Cahokia is a modern-day historical park in Collinsville, Illinois, enclosing the site of the largest pre-Columbian city on the continent of North America. The original name of this city has been lost – Cahokia is a modern-day designation from the tribe that lived nearby in the 19th century – but it flourished between c. 600-c. 1350 CE.
The city seems to have initially grown organically as more people moved into the region (at its height, it had a population of over 15,000 people) but the central structures – the great mounds which characterize the site – were carefully planned and executed and would have involved a large work force laboring daily for at least ten years to create even the smallest of the 120 which once rose above the city (of which 80 are still extant). The city flourished through long-distance trade routes running in every direction which allowed for urban development. There was a wide plaza for merchants, a residential area for the common people and another for the upper-class, a ball court, a playing field for the game known as Chunkey, fields of corn and other crops, solar calendar of wooden poles, and the mounds which served as residences, sometimes graves, and for religious and political purposes.
For many years, it was thought that the people of Cahokia “mysteriously vanished” but excavations from the 1960’s to the present have established that they abandoned the city, most likely due to overpopulation and natural disasters such as earthquakes and floods, and that it was later repopulated by the tribes of the Illinois Confederacy, one of which was the Cahokia. In the present day, Cahokia is a UNESCO World Heritage Site and ongoing archaeological site covering 2,200 acres (890 ha) visited by millions of people from around the world every year.
The Mississippian Culture & Mounds
The modern-day designation Mississippian Culture refers to the Native American people who inhabited the Mississippi River Valley, Ohio River Valley, and Tennessee River Valley, primarily, but were spread out in separate communities all the way down to present-day Louisiana as well as points north and east. The two best-known are the Adena Culture (c. 800 BCE-1 CE) and the Hopewell Culture (c. 100 BCE-500 CE) whose tribes inhabited modern-day Virginia, West Virginia, Ohio, Pennsylvania, Kentucky, and Indiana. The names of both are modern-day designations: Adena was the name of the 19th century Ohio Governor Thomas Worthington’s estate outside Chillicothe, Ohio where an ancient mound was located and Hopewell was the name of a farmer on whose land another, later, mound was discovered.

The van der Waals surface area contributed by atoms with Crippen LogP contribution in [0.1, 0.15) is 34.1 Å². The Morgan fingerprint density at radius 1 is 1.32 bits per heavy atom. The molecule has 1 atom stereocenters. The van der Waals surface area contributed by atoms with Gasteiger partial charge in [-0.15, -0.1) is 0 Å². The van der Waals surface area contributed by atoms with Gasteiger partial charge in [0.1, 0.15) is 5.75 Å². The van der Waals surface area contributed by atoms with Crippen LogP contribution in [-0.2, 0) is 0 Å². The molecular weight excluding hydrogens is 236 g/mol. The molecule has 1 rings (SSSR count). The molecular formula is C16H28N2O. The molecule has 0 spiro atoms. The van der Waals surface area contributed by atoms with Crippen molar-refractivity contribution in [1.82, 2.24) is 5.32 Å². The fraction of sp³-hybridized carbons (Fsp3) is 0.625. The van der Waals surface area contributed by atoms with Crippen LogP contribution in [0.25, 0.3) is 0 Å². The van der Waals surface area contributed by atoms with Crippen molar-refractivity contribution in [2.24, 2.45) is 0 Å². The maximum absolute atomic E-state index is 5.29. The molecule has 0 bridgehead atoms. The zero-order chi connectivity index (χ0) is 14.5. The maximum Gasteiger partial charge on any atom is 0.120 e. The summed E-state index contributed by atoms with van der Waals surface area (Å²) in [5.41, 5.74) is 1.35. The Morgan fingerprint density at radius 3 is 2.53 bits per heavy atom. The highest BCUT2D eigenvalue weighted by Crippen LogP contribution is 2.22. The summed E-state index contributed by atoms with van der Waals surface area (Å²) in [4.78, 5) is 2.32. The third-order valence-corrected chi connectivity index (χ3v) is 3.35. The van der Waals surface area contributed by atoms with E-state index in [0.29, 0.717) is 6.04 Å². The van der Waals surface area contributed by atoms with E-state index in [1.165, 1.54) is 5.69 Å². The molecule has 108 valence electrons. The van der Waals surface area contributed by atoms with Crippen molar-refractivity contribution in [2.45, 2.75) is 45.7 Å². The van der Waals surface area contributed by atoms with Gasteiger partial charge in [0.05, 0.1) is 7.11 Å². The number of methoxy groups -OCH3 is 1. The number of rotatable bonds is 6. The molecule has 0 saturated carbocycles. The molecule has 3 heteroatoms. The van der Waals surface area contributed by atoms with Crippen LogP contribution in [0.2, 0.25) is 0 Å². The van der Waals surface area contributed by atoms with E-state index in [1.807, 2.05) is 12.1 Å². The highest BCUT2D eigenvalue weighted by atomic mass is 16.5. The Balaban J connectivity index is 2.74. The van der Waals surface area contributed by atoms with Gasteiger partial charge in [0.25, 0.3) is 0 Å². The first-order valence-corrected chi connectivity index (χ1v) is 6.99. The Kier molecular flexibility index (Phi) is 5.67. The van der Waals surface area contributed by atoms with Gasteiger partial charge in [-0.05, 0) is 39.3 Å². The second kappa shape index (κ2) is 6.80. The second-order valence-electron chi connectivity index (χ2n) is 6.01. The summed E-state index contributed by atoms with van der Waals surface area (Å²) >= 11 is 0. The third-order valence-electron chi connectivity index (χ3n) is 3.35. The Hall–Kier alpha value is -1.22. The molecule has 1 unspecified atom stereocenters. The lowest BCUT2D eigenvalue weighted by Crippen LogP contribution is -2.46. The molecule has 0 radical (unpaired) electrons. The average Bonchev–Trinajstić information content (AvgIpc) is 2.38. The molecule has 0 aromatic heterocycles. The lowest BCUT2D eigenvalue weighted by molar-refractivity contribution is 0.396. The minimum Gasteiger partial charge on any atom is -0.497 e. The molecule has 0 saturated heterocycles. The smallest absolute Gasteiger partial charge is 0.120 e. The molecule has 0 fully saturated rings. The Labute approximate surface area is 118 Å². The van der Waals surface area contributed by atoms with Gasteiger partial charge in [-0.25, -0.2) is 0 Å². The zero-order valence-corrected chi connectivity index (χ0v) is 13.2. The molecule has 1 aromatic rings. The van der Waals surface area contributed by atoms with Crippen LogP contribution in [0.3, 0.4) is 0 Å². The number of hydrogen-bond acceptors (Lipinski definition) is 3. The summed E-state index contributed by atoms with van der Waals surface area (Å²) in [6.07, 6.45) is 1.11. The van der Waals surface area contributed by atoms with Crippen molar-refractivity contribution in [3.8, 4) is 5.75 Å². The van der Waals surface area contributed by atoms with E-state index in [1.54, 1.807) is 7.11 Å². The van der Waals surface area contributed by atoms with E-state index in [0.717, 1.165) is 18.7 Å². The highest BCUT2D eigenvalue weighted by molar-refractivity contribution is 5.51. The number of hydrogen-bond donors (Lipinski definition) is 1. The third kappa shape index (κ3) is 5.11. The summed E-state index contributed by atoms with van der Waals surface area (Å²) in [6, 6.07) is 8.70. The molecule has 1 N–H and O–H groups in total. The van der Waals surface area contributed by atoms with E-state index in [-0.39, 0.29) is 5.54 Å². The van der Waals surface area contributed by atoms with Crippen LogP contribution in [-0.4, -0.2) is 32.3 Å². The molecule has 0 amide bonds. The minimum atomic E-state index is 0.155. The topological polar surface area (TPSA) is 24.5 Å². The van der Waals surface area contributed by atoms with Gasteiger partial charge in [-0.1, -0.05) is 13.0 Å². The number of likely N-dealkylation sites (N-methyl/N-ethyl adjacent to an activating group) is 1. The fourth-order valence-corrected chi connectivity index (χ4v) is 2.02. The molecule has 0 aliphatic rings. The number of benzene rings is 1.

Although the communities seem to have been diverse in crops grown and crafts produced, they all built large earthen mounds which served religious purposes in elevating the chiefs, who may also have been priests, above the common people and closer to the sun, which they worshipped as the source of life. The ruler of the city called himself "Brother of the Sun" and worked with the priests in honoring all the gods and spirits of the unseen world. The religious beliefs of the Mississippian peoples, as well as Native Americans in general, are summarized by scholar Alan Taylor:
North American natives subscribed to “animism”: a conviction that the supernatural was a complex and diverse web of power woven into every part of the natural world. Indeed, Indians made no distinction between the natural and the supernatural. In their minds, spiritual power was neither singular nor transcendent, but diverse and ubiquitous. Their world was filled with an almost infinite variety of beings, each possessing some varying measure of power. All living things belonged to a complex matrix that was simultaneously spiritual and material. Indeed, spirit power could be found in every plant, animal, rock, wind, cloud, and body of water – but in greater concentration in some than others. (18)
It is thought that the Mississippian peoples built their mounds to focus spiritual power in a central location in their communities. The priests or priest-kings who performed rituals on these mounds were believed to be able to harness this power to protect the people and ensure regular rainfall and bountiful harvests. The earliest mound dated thus far is the Ouachita Mound in Louisiana which was built over 5,400 years ago and later mounds have been discovered from Ohio down to Florida and the east coast to the Midwest. No one knows what these people called themselves, but they are frequently referred to as “Moundbuilders” since their culture is characterized chiefly by the mounds they left behind. Scholar Charles C. Mann describes the variety of the mounds:
Most of the earthworks were shaped like big cones and stepped pyramids, but some were sculpted into enormous birds, lizards, bears, long-tailed “alligators” and, in Peebles, Ohio, a 1,330-foot-long serpent…None of the mounds cover burials or contain artifacts or show signs of use. Indeed, they seem to have [had] little purpose. (290-291)
Mann emphasizes the seems because, as he explains, the mounds “testify to levels of public authority and civic organization” because “building a ring of mounds with baskets or deerskins full of dirt is a long-term enterprise” requiring a central authority capable of delegating tasks and overseeing aspects including logistics, food supply, housing, and work shifts (291-292). The authority figures of the Adena and later Hopewell cultures were also responsible for the cultivation of tobacco which was used in religious rituals which took place at the top of these mounds, out of sight of the people, or on artificial plateaus created in the center or below the mound where public rituals were enacted.
Rise of Cahokia & the Great Mound